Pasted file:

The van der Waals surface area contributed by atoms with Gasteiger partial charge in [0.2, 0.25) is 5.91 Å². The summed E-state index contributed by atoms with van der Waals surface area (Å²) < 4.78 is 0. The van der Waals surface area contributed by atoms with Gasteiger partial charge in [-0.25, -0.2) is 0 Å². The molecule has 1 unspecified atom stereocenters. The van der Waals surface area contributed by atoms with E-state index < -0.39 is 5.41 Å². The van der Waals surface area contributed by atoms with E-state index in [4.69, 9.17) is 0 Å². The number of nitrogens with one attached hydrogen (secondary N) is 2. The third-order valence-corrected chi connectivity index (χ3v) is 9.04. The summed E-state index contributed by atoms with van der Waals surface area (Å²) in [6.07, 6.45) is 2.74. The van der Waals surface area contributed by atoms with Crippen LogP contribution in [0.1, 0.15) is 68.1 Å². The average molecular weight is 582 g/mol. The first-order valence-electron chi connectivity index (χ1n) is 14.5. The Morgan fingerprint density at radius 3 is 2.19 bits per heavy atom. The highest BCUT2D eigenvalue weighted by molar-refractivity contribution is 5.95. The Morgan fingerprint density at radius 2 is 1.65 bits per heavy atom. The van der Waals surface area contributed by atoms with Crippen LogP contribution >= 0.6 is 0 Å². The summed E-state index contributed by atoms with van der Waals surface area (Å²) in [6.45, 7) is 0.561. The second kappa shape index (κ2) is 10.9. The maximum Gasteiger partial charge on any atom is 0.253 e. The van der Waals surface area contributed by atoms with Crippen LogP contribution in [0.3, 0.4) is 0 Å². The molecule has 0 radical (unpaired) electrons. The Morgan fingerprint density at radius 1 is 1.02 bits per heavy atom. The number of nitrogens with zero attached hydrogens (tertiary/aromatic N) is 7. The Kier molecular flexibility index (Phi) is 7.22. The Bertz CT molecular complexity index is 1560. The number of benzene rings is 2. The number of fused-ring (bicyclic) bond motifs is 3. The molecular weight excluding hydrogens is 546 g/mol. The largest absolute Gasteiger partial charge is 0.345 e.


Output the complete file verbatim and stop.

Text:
The van der Waals surface area contributed by atoms with Gasteiger partial charge in [0.2, 0.25) is 5.91 Å². The summed E-state index contributed by atoms with van der Waals surface area (Å²) < 4.78 is 0. The van der Waals surface area contributed by atoms with Gasteiger partial charge in [-0.25, -0.2) is 0 Å². The molecule has 1 unspecified atom stereocenters. The van der Waals surface area contributed by atoms with E-state index < -0.39 is 5.41 Å². The van der Waals surface area contributed by atoms with E-state index in [4.69, 9.17) is 0 Å². The number of nitrogens with one attached hydrogen (secondary N) is 2. The third-order valence-corrected chi connectivity index (χ3v) is 9.04. The summed E-state index contributed by atoms with van der Waals surface area (Å²) in [6.07, 6.45) is 2.74. The van der Waals surface area contributed by atoms with Crippen LogP contribution in [0.1, 0.15) is 68.1 Å². The average molecular weight is 582 g/mol. The first-order valence-electron chi connectivity index (χ1n) is 14.5. The Morgan fingerprint density at radius 3 is 2.19 bits per heavy atom. The highest BCUT2D eigenvalue weighted by molar-refractivity contribution is 5.95. The Morgan fingerprint density at radius 2 is 1.65 bits per heavy atom. The van der Waals surface area contributed by atoms with Crippen LogP contribution >= 0.6 is 0 Å². The summed E-state index contributed by atoms with van der Waals surface area (Å²) in [6.45, 7) is 0.561. The second kappa shape index (κ2) is 10.9. The maximum Gasteiger partial charge on any atom is 0.253 e. The van der Waals surface area contributed by atoms with Crippen LogP contribution in [0.3, 0.4) is 0 Å². The molecule has 0 radical (unpaired) electrons. The Morgan fingerprint density at radius 1 is 1.02 bits per heavy atom. The number of nitrogens with zero attached hydrogens (tertiary/aromatic N) is 7. The Kier molecular flexibility index (Phi) is 7.22. The Bertz CT molecular complexity index is 1560. The number of benzene rings is 2. The number of fused-ring (bicyclic) bond motifs is 3. The molecular weight excluding hydrogens is 546 g/mol. The largest absolute Gasteiger partial charge is 0.345 e.